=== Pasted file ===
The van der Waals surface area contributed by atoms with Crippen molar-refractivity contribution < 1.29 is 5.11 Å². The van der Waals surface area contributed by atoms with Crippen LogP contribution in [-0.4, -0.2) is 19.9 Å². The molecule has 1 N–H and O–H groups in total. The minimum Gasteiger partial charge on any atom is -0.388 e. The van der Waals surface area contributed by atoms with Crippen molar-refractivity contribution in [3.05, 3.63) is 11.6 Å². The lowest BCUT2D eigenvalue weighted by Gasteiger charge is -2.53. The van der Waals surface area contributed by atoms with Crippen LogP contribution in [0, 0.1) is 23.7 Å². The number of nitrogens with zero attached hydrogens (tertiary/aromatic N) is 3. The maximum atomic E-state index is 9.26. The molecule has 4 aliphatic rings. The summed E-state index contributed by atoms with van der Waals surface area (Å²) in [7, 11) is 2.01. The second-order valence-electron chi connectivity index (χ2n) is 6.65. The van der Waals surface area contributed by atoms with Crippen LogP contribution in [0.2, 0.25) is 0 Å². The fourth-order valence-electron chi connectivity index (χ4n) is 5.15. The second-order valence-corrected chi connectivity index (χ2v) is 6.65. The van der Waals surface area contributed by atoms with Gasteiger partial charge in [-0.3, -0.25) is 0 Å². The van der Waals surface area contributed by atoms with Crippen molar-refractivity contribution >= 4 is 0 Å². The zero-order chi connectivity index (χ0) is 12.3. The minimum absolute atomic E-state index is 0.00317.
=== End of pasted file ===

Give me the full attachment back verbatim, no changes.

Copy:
The van der Waals surface area contributed by atoms with Crippen molar-refractivity contribution < 1.29 is 5.11 Å². The van der Waals surface area contributed by atoms with Crippen LogP contribution in [-0.4, -0.2) is 19.9 Å². The molecule has 1 N–H and O–H groups in total. The minimum Gasteiger partial charge on any atom is -0.388 e. The van der Waals surface area contributed by atoms with Crippen molar-refractivity contribution in [3.05, 3.63) is 11.6 Å². The lowest BCUT2D eigenvalue weighted by Gasteiger charge is -2.53. The van der Waals surface area contributed by atoms with Crippen LogP contribution in [0, 0.1) is 23.7 Å². The number of nitrogens with zero attached hydrogens (tertiary/aromatic N) is 3. The maximum atomic E-state index is 9.26. The molecule has 4 aliphatic rings. The summed E-state index contributed by atoms with van der Waals surface area (Å²) in [7, 11) is 2.01. The second-order valence-electron chi connectivity index (χ2n) is 6.65. The van der Waals surface area contributed by atoms with Crippen LogP contribution in [0.2, 0.25) is 0 Å². The fourth-order valence-electron chi connectivity index (χ4n) is 5.15. The second-order valence-corrected chi connectivity index (χ2v) is 6.65. The van der Waals surface area contributed by atoms with Gasteiger partial charge in [-0.3, -0.25) is 0 Å². The van der Waals surface area contributed by atoms with Crippen molar-refractivity contribution >= 4 is 0 Å². The zero-order chi connectivity index (χ0) is 12.3. The minimum absolute atomic E-state index is 0.00317.